During your marriage, you and your spouse accumulate marital assets and debts. If you divorce, marital property is divided between you and your spouse. Our North Carolina divorce attorneys discuss reasons for an unequal division in a divorce and how to protect your rights. This blog is a must-read for anyone going through a divorce in North Carolina.
What Is Equitable Distribution in a Divorce in North Carolina?
When you divorce, you and your spouse can decide how to divide your assets. However, if you disagree, the court decides for you. Marital property is subject to division. Separate property remains the sole asset of the spouse who owns the property.
Equitable distribution is the standard for dividing marital property in a divorce. Many people assume equitable division means an equal division of property. However, equitable means fair instead of equal. The court uses the evidence in the case to decide a fair allocation of marital property. Fair could mean a 50/50 split of marital assets. However, the judge could decide whether an unequal division is fair.
What Factors Do Courts Use to Order an Unequal Division of Property in a Divorce?
North Carolina General Statute §50-20(c) states marital property shall be divided equally using the net value of the divisible assets. However, the court may determine dividing the assets 50/50 is not equitable. If a judge decides an equal property division is not fair, they must consider all of the following factors:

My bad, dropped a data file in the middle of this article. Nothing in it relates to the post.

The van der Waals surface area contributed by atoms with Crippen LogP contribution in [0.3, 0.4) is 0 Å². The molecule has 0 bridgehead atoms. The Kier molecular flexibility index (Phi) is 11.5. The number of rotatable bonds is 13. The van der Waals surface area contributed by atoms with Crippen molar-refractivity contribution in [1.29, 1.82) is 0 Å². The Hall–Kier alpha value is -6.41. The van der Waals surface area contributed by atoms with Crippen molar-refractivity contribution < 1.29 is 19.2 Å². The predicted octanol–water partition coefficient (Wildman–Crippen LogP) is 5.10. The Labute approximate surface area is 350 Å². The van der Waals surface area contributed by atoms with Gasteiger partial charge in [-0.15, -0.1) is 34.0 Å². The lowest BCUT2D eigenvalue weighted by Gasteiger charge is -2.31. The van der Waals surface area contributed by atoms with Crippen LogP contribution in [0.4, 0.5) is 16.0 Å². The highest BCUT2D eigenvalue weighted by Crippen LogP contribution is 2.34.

- The property, debts, and income of each spouse when the property is to be divided;
- Support obligations arising from a previous marriage;
- The length of the marriage;
- The age, mental health, and physical health of each spouse;
- A need to occupy/own the marital home and the household effects of the parent with custody of the couple’s children;
- The expectation of receiving retirement, pension, and other deferred income that are not included in marital assets;
- A spouse’s equitable claim, interest, or indirect/direct contribution to acquiring marital property not titled in the spouse’s name;
- An indirect or direct contribution by a spouse to the other spouse’s education and/or career;
- A direct contribution to increase the value of separate property that occurred during the marriage;
- The nonliquid or liquid character of divisible property and marital property;
- The difficulty of evaluating a component asset or an interest in a profession, corporation, or business, and the economic benefit to retaining the asset or interest intact and free from interference by the other spouse;
- The tax consequences;
- Acts of either spouse to develop, maintain, expand, or develop marital property.
- Acts by either spouse to devalue, waste, convert, or neglect marital property; and,
- If a spouse dies before the final order is entered, how property will be distributed through the estate.
A judge may also consider any factor they deem just and proper to decide how to divide marital assets equitably. Many factors could convince a judge that an unequal property division is equitable. Seeking advice from an experienced divorce lawyer is the best way to protect your right to a fair division of marital assets during a divorce.
Call for a Free Consultation With a North Carolina Family Law Attorney
A fair property division during a divorce is essential for moving forward with your life. Unfortunately, you might need to fight for a fair share of the marital property. Contact our office today for a free case evaluation to discuss your situation and how we can help.